The renewed European Alliance for Apprenticeships, has grown further, to reach over 1 million apprenticeship placements and other learning opportunities. The Alliance, embedded in the Pact for Skills, places a new focus on digital and green apprenticeships, while fostering national apprenticeship coalitions, incentivizing support to SMEs, and mobilising local and regional authorities for apprenticeships.
The high ambition of VET policy priorities have been matched with significant EU financial resources under the new MFF. The Erasmus+ programme has assigned more than €4,3 billion to support actions in the area of VET in the period 2021-2027, with an additional €400 million to support more than 100 networks of Centres of Vocational Excellence over the period 2021-2027.
Almost 2 million VET learners, apprentices and staff will be given the opportunity to have a work-placement abroad in any country of the world.
Youth Employment Support (YES)
Very early in the COVID-19 pandemic it became evident that young people would be among those hardest hit by the containment measures, such as closures of schools and work places. In addition, it was important to support young people to build back better for the future.
Exactly one year ago, the Commission proposed the Youth Employment Support (YES) to support young people, however, it was not limited to crisis support but also had as an objective to help young people in the long term.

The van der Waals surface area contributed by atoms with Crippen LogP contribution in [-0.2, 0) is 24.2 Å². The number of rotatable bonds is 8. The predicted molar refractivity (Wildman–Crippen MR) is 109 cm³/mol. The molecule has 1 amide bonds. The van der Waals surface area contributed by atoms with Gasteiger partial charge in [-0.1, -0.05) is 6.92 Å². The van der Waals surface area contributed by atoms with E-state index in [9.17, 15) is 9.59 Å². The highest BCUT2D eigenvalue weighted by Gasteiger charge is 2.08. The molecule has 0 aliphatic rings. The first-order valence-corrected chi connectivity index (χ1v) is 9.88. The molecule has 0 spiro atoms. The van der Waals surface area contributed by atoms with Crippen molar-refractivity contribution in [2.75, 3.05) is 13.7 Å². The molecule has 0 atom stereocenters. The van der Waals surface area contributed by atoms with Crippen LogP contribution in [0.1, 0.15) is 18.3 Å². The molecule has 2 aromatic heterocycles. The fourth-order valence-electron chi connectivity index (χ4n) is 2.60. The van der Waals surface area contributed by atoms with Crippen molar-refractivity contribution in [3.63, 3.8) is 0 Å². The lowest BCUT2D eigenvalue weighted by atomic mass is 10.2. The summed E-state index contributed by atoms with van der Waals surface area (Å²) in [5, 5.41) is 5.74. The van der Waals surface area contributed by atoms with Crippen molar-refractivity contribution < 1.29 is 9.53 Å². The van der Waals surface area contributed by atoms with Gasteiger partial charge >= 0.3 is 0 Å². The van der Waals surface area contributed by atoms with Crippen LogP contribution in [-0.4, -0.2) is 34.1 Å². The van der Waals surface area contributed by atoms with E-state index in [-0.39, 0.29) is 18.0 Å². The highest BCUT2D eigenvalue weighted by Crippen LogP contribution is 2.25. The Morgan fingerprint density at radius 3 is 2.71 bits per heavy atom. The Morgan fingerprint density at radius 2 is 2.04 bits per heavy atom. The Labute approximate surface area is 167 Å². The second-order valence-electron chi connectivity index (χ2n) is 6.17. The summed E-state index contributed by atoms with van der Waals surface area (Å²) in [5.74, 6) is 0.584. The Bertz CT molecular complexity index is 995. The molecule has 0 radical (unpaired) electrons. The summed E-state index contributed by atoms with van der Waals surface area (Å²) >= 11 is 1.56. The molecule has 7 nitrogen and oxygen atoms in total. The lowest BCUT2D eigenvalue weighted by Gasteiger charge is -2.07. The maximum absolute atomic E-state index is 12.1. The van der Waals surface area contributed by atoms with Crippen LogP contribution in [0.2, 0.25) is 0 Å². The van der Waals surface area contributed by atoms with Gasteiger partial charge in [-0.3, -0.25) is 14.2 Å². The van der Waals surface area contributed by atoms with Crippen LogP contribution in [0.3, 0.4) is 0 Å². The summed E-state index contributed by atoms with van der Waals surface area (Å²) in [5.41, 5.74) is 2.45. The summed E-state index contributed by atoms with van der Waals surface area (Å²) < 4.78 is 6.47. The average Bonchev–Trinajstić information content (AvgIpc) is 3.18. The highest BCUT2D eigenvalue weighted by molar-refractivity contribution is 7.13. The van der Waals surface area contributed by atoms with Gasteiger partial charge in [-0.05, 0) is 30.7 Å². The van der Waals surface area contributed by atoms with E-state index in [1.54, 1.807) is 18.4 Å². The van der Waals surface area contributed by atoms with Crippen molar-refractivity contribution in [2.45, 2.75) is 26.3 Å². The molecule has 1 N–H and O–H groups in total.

Since then, a series of initiatives and activities announced in YES have been pursued both at the EU and the Member State level. For example:
- in Germany, short-time work schemes helped young people stay in their jobs and continue their apprenticeships
- in many Member States, such as Hungary, Cyprus and Romania, targeted hiring subsidies allowed recently graduated young people find a first job
- new posts were created in sectors that needed more workers, such as the health or social sectors in Belgium, or the sports sector in France, allowing young people to put their skills into practice
- financial support was made available for young Belgians who wanted to launch their own enterprise
- in Lithuania such support was offered for young entrepreneurs who had to change their economic activity
The YES package included a proposal for the reinforced Youth Guarantee, which came into force as a Council recommendation on 30 October 2020. Member States are currently implementing a variety of Youth Guarantee activities which aim at reducing unemployment and inactivity amongst young people by preparing them better for the labour market. For example:
- Belgium has decided to intensify outreach and guidance towards young people not in employment, education and training (NEETs)
- in Austria, low-threshold training offer has been expanded to help this particular target group
- many unemployed young people in Greece, Latvia and Portugal now benefit of short training courses that should offer them the digital skills they will need at the labour market
- partnerships have always been the foundation of Youth Guarantee activities, but the crisis situation has concretely demonstrated their importance, resulting in strengthened cooperation between different authorities for example in Austria, Sweden and the Netherlands
The crisis is not over yet and many young people continue to suffer from its impact. Continuing support measures is vital. The European Commission supports the Member States with funding through the NextGenerationEU and the European Social Fund+ and by offering platforms to exchange ideas and experience. The state of implementation of the reinforced Youth Guarantee will be monitored in the Employment Committee Review in October 2021.
Work on the remaining actions is continuing at full speed and the Commission will put forward proposals on these issues by the end of this year.